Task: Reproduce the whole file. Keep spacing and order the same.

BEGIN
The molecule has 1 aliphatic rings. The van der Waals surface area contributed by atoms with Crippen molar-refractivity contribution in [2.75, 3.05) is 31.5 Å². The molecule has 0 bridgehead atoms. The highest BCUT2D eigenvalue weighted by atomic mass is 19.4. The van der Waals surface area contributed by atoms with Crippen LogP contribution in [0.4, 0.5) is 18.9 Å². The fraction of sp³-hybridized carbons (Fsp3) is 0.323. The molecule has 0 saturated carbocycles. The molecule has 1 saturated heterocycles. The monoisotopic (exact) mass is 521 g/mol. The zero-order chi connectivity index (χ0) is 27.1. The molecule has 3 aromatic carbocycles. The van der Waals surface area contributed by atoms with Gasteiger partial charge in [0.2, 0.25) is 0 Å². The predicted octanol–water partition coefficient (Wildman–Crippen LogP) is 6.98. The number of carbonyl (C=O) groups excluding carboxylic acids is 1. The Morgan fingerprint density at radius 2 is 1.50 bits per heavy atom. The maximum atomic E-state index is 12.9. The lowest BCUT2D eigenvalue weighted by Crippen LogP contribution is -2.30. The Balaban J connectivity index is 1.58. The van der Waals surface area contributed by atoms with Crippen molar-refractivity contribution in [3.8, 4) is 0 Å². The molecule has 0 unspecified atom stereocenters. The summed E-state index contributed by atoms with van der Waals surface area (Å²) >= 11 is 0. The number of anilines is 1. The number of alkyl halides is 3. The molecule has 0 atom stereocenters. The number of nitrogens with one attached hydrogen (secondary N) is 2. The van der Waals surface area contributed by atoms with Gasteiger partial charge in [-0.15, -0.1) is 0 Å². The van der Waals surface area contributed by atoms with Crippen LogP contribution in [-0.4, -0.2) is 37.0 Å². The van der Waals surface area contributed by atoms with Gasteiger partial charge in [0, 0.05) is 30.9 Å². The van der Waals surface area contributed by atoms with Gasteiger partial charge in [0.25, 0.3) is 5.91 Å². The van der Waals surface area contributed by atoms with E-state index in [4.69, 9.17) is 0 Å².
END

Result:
The molecule has 1 aliphatic rings. The van der Waals surface area contributed by atoms with Crippen molar-refractivity contribution in [2.75, 3.05) is 31.5 Å². The molecule has 0 bridgehead atoms. The highest BCUT2D eigenvalue weighted by atomic mass is 19.4. The van der Waals surface area contributed by atoms with Crippen LogP contribution in [0.4, 0.5) is 18.9 Å². The fraction of sp³-hybridized carbons (Fsp3) is 0.323. The molecule has 0 saturated carbocycles. The molecule has 1 saturated heterocycles. The monoisotopic (exact) mass is 521 g/mol. The zero-order chi connectivity index (χ0) is 27.1. The molecule has 3 aromatic carbocycles. The van der Waals surface area contributed by atoms with Gasteiger partial charge in [0.2, 0.25) is 0 Å². The predicted octanol–water partition coefficient (Wildman–Crippen LogP) is 6.98. The number of carbonyl (C=O) groups excluding carboxylic acids is 1. The Morgan fingerprint density at radius 2 is 1.50 bits per heavy atom. The maximum atomic E-state index is 12.9. The lowest BCUT2D eigenvalue weighted by Crippen LogP contribution is -2.30. The Balaban J connectivity index is 1.58. The van der Waals surface area contributed by atoms with Crippen molar-refractivity contribution in [3.8, 4) is 0 Å². The molecule has 0 unspecified atom stereocenters. The summed E-state index contributed by atoms with van der Waals surface area (Å²) >= 11 is 0. The number of anilines is 1. The number of alkyl halides is 3. The molecule has 0 atom stereocenters. The number of nitrogens with one attached hydrogen (secondary N) is 2. The van der Waals surface area contributed by atoms with Gasteiger partial charge in [-0.15, -0.1) is 0 Å². The van der Waals surface area contributed by atoms with Crippen LogP contribution in [-0.4, -0.2) is 37.0 Å². The van der Waals surface area contributed by atoms with Gasteiger partial charge in [0, 0.05) is 30.9 Å². The van der Waals surface area contributed by atoms with Gasteiger partial charge in [0.25, 0.3) is 5.91 Å². The van der Waals surface area contributed by atoms with E-state index in [4.69, 9.17) is 0 Å².